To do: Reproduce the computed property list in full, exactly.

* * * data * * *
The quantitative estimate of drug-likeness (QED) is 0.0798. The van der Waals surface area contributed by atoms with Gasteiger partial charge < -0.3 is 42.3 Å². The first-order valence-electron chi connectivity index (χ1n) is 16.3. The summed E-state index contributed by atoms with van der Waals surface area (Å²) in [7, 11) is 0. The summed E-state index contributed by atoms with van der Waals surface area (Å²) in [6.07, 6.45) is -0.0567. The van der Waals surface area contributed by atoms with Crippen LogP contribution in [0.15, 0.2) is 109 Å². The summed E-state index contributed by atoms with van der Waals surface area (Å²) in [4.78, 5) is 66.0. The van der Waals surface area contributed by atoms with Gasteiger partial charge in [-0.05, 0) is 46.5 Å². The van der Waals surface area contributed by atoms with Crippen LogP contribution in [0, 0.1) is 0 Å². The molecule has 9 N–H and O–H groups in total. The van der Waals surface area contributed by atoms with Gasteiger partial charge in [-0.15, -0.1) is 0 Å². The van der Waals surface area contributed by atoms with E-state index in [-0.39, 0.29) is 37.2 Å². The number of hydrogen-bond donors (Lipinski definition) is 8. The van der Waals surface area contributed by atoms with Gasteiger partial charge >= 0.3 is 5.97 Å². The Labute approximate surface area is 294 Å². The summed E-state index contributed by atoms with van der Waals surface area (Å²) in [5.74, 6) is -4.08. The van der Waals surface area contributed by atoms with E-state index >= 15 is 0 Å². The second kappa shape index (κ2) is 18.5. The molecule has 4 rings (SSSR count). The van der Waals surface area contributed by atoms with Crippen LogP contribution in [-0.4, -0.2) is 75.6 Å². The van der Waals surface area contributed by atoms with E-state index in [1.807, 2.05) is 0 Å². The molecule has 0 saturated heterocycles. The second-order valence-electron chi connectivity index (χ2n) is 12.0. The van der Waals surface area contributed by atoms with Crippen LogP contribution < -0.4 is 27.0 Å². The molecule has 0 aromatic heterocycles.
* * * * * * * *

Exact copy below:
The quantitative estimate of drug-likeness (QED) is 0.0798. The van der Waals surface area contributed by atoms with Gasteiger partial charge < -0.3 is 42.3 Å². The first-order valence-electron chi connectivity index (χ1n) is 16.3. The summed E-state index contributed by atoms with van der Waals surface area (Å²) in [7, 11) is 0. The summed E-state index contributed by atoms with van der Waals surface area (Å²) in [6.07, 6.45) is -0.0567. The van der Waals surface area contributed by atoms with Crippen LogP contribution in [0.15, 0.2) is 109 Å². The summed E-state index contributed by atoms with van der Waals surface area (Å²) in [4.78, 5) is 66.0. The van der Waals surface area contributed by atoms with Gasteiger partial charge in [-0.05, 0) is 46.5 Å². The van der Waals surface area contributed by atoms with Crippen LogP contribution in [0, 0.1) is 0 Å². The molecule has 9 N–H and O–H groups in total. The van der Waals surface area contributed by atoms with Gasteiger partial charge in [-0.15, -0.1) is 0 Å². The van der Waals surface area contributed by atoms with E-state index in [-0.39, 0.29) is 37.2 Å². The number of hydrogen-bond donors (Lipinski definition) is 8. The van der Waals surface area contributed by atoms with Gasteiger partial charge >= 0.3 is 5.97 Å². The Labute approximate surface area is 294 Å². The summed E-state index contributed by atoms with van der Waals surface area (Å²) in [5.74, 6) is -4.08. The van der Waals surface area contributed by atoms with E-state index >= 15 is 0 Å². The second kappa shape index (κ2) is 18.5. The molecule has 4 rings (SSSR count). The van der Waals surface area contributed by atoms with Crippen LogP contribution in [-0.4, -0.2) is 75.6 Å². The van der Waals surface area contributed by atoms with E-state index in [1.807, 2.05) is 0 Å². The molecule has 0 saturated heterocycles. The second-order valence-electron chi connectivity index (χ2n) is 12.0. The van der Waals surface area contributed by atoms with Crippen LogP contribution < -0.4 is 27.0 Å². The molecule has 0 aromatic heterocycles.